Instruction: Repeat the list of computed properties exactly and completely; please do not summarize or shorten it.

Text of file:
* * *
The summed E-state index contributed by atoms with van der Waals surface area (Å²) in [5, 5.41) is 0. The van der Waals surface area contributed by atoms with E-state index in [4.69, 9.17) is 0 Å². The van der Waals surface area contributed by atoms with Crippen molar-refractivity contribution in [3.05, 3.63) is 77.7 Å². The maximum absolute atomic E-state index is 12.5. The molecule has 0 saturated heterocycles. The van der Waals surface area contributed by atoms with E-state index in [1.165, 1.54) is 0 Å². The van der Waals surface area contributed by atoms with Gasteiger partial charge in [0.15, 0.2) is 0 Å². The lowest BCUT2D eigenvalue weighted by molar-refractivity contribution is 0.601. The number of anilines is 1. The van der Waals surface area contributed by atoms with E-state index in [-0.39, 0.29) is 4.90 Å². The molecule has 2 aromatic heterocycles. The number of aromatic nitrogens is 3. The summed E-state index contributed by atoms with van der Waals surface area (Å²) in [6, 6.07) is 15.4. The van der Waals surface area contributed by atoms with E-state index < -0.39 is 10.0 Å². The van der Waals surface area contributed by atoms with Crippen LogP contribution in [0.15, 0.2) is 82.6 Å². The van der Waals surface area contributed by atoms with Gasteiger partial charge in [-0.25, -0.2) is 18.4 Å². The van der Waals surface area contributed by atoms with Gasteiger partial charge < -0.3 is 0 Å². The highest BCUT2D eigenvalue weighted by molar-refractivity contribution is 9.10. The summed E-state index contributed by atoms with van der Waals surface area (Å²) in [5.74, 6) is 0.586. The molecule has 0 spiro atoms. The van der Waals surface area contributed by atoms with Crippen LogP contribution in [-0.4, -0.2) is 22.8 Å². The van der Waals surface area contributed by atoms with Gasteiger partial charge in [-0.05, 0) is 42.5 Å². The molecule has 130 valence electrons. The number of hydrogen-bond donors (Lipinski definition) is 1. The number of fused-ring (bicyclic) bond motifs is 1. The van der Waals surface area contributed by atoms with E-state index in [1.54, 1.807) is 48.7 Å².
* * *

The summed E-state index contributed by atoms with van der Waals surface area (Å²) in [5, 5.41) is 0. The van der Waals surface area contributed by atoms with E-state index in [4.69, 9.17) is 0 Å². The van der Waals surface area contributed by atoms with Crippen molar-refractivity contribution in [3.05, 3.63) is 77.7 Å². The maximum absolute atomic E-state index is 12.5. The molecule has 0 saturated heterocycles. The van der Waals surface area contributed by atoms with E-state index in [1.165, 1.54) is 0 Å². The van der Waals surface area contributed by atoms with Gasteiger partial charge in [0.15, 0.2) is 0 Å². The lowest BCUT2D eigenvalue weighted by molar-refractivity contribution is 0.601. The number of anilines is 1. The van der Waals surface area contributed by atoms with E-state index in [-0.39, 0.29) is 4.90 Å². The molecule has 2 aromatic heterocycles. The number of aromatic nitrogens is 3. The summed E-state index contributed by atoms with van der Waals surface area (Å²) in [6, 6.07) is 15.4. The van der Waals surface area contributed by atoms with E-state index < -0.39 is 10.0 Å². The van der Waals surface area contributed by atoms with Crippen LogP contribution in [0.15, 0.2) is 82.6 Å². The van der Waals surface area contributed by atoms with Gasteiger partial charge in [-0.25, -0.2) is 18.4 Å². The van der Waals surface area contributed by atoms with Gasteiger partial charge < -0.3 is 0 Å². The highest BCUT2D eigenvalue weighted by molar-refractivity contribution is 9.10. The summed E-state index contributed by atoms with van der Waals surface area (Å²) in [5.74, 6) is 0.586. The molecule has 0 spiro atoms. The van der Waals surface area contributed by atoms with Crippen LogP contribution in [-0.4, -0.2) is 22.8 Å². The van der Waals surface area contributed by atoms with Gasteiger partial charge in [-0.05, 0) is 42.5 Å². The molecule has 130 valence electrons. The number of hydrogen-bond donors (Lipinski definition) is 1. The number of fused-ring (bicyclic) bond motifs is 1. The van der Waals surface area contributed by atoms with E-state index in [1.54, 1.807) is 48.7 Å².